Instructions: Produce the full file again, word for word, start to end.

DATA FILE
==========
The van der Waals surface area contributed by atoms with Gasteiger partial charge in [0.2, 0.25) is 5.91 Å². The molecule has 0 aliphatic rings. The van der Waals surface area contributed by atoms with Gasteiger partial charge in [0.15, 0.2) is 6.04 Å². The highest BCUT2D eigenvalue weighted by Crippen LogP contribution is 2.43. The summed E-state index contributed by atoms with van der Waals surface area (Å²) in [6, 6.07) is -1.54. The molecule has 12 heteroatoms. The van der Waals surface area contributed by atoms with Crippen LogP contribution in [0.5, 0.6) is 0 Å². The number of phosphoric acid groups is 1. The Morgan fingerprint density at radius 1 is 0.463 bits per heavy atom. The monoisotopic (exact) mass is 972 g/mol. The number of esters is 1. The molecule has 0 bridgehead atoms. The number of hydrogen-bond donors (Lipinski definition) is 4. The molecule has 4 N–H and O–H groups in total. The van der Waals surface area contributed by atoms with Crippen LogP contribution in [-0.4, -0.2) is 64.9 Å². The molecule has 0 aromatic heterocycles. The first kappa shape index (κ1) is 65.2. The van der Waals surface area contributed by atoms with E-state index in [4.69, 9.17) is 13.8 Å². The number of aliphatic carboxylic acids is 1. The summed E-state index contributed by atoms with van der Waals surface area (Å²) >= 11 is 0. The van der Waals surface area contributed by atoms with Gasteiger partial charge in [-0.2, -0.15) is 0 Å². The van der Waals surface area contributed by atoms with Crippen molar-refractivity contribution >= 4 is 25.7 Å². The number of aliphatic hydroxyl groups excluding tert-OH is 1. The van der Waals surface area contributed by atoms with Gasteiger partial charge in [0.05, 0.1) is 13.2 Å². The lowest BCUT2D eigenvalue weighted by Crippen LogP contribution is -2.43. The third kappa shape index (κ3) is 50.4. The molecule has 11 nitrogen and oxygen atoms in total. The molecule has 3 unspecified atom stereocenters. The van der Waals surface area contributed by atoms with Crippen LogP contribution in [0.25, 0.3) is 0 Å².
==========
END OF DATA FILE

The van der Waals surface area contributed by atoms with Gasteiger partial charge in [0.2, 0.25) is 5.91 Å². The molecule has 0 aliphatic rings. The van der Waals surface area contributed by atoms with Gasteiger partial charge in [0.15, 0.2) is 6.04 Å². The highest BCUT2D eigenvalue weighted by Crippen LogP contribution is 2.43. The summed E-state index contributed by atoms with van der Waals surface area (Å²) in [6, 6.07) is -1.54. The molecule has 12 heteroatoms. The van der Waals surface area contributed by atoms with Crippen LogP contribution in [0.5, 0.6) is 0 Å². The number of phosphoric acid groups is 1. The Morgan fingerprint density at radius 1 is 0.463 bits per heavy atom. The monoisotopic (exact) mass is 972 g/mol. The number of esters is 1. The molecule has 0 bridgehead atoms. The number of hydrogen-bond donors (Lipinski definition) is 4. The molecule has 4 N–H and O–H groups in total. The van der Waals surface area contributed by atoms with Crippen LogP contribution in [-0.4, -0.2) is 64.9 Å². The molecule has 0 aromatic heterocycles. The first kappa shape index (κ1) is 65.2. The van der Waals surface area contributed by atoms with E-state index in [4.69, 9.17) is 13.8 Å². The number of aliphatic carboxylic acids is 1. The summed E-state index contributed by atoms with van der Waals surface area (Å²) >= 11 is 0. The van der Waals surface area contributed by atoms with Gasteiger partial charge in [-0.2, -0.15) is 0 Å². The van der Waals surface area contributed by atoms with Crippen molar-refractivity contribution >= 4 is 25.7 Å². The number of aliphatic hydroxyl groups excluding tert-OH is 1. The van der Waals surface area contributed by atoms with Gasteiger partial charge in [0.05, 0.1) is 13.2 Å². The lowest BCUT2D eigenvalue weighted by Crippen LogP contribution is -2.43. The third kappa shape index (κ3) is 50.4. The molecule has 11 nitrogen and oxygen atoms in total. The molecule has 3 unspecified atom stereocenters. The van der Waals surface area contributed by atoms with Crippen LogP contribution in [0.25, 0.3) is 0 Å².